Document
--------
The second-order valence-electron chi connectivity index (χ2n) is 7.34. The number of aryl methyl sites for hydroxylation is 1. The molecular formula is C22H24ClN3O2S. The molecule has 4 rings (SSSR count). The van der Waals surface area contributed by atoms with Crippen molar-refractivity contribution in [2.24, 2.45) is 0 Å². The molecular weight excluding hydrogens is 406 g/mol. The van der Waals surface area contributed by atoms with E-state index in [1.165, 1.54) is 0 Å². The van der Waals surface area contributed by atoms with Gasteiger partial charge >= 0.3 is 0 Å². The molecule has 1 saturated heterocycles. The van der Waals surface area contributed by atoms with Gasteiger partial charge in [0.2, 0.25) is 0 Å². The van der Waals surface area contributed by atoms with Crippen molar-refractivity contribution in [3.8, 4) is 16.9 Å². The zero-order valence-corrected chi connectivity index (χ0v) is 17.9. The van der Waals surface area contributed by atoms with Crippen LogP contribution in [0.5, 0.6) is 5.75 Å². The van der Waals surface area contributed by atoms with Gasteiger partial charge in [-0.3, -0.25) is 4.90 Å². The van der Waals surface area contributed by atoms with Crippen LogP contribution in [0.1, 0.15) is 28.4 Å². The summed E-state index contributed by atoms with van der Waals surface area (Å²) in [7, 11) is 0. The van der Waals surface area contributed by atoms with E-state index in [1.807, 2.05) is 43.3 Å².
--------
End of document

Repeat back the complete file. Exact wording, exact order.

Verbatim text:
The second-order valence-electron chi connectivity index (χ2n) is 7.34. The number of aryl methyl sites for hydroxylation is 1. The molecular formula is C22H24ClN3O2S. The molecule has 4 rings (SSSR count). The van der Waals surface area contributed by atoms with Crippen molar-refractivity contribution in [2.24, 2.45) is 0 Å². The molecular weight excluding hydrogens is 406 g/mol. The van der Waals surface area contributed by atoms with E-state index in [1.165, 1.54) is 0 Å². The van der Waals surface area contributed by atoms with Gasteiger partial charge >= 0.3 is 0 Å². The molecule has 1 saturated heterocycles. The van der Waals surface area contributed by atoms with Gasteiger partial charge in [0.2, 0.25) is 0 Å². The van der Waals surface area contributed by atoms with Crippen molar-refractivity contribution in [3.8, 4) is 16.9 Å². The zero-order valence-corrected chi connectivity index (χ0v) is 17.9. The van der Waals surface area contributed by atoms with Crippen LogP contribution in [0.5, 0.6) is 5.75 Å². The van der Waals surface area contributed by atoms with Gasteiger partial charge in [-0.3, -0.25) is 4.90 Å². The van der Waals surface area contributed by atoms with Crippen LogP contribution in [0.1, 0.15) is 28.4 Å². The summed E-state index contributed by atoms with van der Waals surface area (Å²) in [7, 11) is 0. The van der Waals surface area contributed by atoms with E-state index in [1.807, 2.05) is 43.3 Å².